We are on the potential brink of global Supply Chains disruption. Many of the major brick and mortar retailers in America are now temporarily closed until at least mid-to-end of April. Online merchants are still open, although Amazon is limiting shipments to priority medical and health products.
Because of the exponential infection rates and spread of the virus, the practice of “social distancing” means hundreds of thousands (maybe millions) of store employees are temporarily out-of-work. Many are not receiving any kind of employer-based income during this furlough.
In the last couple days, MA, MI, MD, OH, LA, NY, CA, WA, IL, OR, and NJ have or are enacting public health policies for all citizens to “shelter-in-place”. Many state school systems are closed, which puts strains on employees with school-aged children who still need to work. Compounding the problem, many low income child are on school lunch programs through the local school systems and communities are stepping up to ensure children do not go hungry.
Coronavirus Case Study: Crutchfield Corp
One of the major concerns of retailers and online merchants is how much of an impact this will make on global and local supply chains. We asked the management of Crutchfield Corp., one of F. Curtis Barry & Company’s fulfillment clients, how they are fairing with the coronavirus' effects on their Chinese Supply Chain.
Crutchfield Corp. was founded in 1974 by Mr. Bill Crutchfield, as a catalogue and small retail business. In our experience with them, Crutchfield has become one of America’s most innovative, online merchants in the last 24 years. Crutchfield's extensive inventory includes dozens of product categories of car and truck stereo sound, GPS, home audio, TV and video, cameras and drones, pro-audio and marine. Literally thousands of SKUs.
We thank Chris Grosclose, Chief Fulfillment Officer, and Rick Souder, Chief Operations Officer, for their insight. As you read this, remember every Supply Chain is different, but this is what Crutchfield experienced in the past 10 days:
- “China appears to be ramping production in the wake of the virus outbreak in November. We are hopeful we are not going to experience any immediate problems. We think some of this is going to depend on how the outbreak develops and subsides in China. It sounds like the Chinese are getting the virus under control. Crutchfield has no immediate plans to change how we procure product;
- A number of significant suppliers have told us that there will be disruptions to their Supply Chain. Details have been few. Most of the suppliers are unsure how significant the impacts will be or how long they will last
- A lot of new models are introduced at this time of the year. A significant number of these introductions have been delayed a few weeks. It is not clear if the delays are due to coronavirus or other issues or both;
- At this point we are receiving the vast majority of the goods we have ordered. Cancellations, delays or shortages are very minimal so far;
- Suppliers are developing various strategies for how they are allocating products that are or may be in short supply. Since information on specific shortages was non-existent, we could not try to buy extra on models we believed would be in short supply. Instead, we stepped up and bought insurance quantities (think of these as safety stocks) of our better-selling products to add a cushion to our inventory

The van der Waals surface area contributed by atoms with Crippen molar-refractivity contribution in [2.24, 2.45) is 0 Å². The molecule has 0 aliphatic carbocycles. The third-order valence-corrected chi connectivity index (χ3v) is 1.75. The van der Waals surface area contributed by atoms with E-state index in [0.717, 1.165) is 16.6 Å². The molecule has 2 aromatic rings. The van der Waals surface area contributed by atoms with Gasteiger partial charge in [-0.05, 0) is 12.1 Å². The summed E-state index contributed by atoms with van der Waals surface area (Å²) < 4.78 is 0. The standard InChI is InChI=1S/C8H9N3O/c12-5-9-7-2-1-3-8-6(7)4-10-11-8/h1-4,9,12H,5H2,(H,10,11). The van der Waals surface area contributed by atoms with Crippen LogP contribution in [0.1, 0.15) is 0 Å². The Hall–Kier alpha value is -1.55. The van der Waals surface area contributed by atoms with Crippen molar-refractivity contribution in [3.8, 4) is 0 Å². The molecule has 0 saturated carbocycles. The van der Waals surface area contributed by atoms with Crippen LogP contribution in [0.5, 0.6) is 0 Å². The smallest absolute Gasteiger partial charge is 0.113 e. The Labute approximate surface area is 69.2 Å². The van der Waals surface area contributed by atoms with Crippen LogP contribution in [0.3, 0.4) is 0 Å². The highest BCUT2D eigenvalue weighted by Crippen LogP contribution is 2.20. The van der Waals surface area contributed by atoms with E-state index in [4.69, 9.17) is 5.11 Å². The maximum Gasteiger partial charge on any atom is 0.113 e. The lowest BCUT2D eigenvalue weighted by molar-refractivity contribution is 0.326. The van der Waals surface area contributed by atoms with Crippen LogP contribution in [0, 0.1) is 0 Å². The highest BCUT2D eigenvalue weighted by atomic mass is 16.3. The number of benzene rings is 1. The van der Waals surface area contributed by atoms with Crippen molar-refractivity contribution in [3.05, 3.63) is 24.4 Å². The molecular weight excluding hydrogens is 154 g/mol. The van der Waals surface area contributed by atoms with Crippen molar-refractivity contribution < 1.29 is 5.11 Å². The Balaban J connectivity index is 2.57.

- Consumer demand for many of the goods we sell has fallen off dramatically in China. We have heard of suppliers who are diverting some of the goods they had reserved for the Chinese market to the U.S.;
- Reports are that Chinese factory production should be back to normal shortly. However, we are told of significant backups in Chinese ports that will delay the shipment of whatever goods are produced. Again, details are unavailable.
- Crutchfield is doing everything we can do to remain operational and to keep employees safe.” As we post this, the Commonwealth of Virginia is directing non-essential businesses to close.
Thanks again to the management of Crutchfield! Open communication is what F. Curtis Barry & Company wants to foster. Our recent post on how Coronavirus (COVID-19) may impact your supply chain has some additional tips on developing your strategy to deal with this Supple Chain disruption.
Take Ways From Crutchfield Case
Our recommendations from this case study and other client conversations:
- Communication is at the heart of having an effective strategy. Appoint someone on your staff to expedite product.
- Take care of the best-selling product. Take care of the 20% of products that give you 80% of the sales. Don’t take it literally (80/20). It might be 30% products that give you 70% of the sales - you get the point.
- Can you take on “safety stocks” of best sellers to get through this period.
- Be ready for circumstances to change rapidly. People ask, “How long will this last?” The U.S. is just seeing the initial outbreak. Most public health officials say at least four to six weeks.
- In a matter of weeks, America has gone from stock market and personal wealth highs to plunging into a recession (and some speculate a depression).
We pray that you, your family and employees survive and thrive. The very best to you!
If we can help your company work through your strategies, please contact us. Please share with F. Curtis Barry & Company your observations and strategies. Contact Brian Barry, President of F. Curtis Barry & Company at 804-740-8743 X3; email@example.com; or make an appointment on my calendar.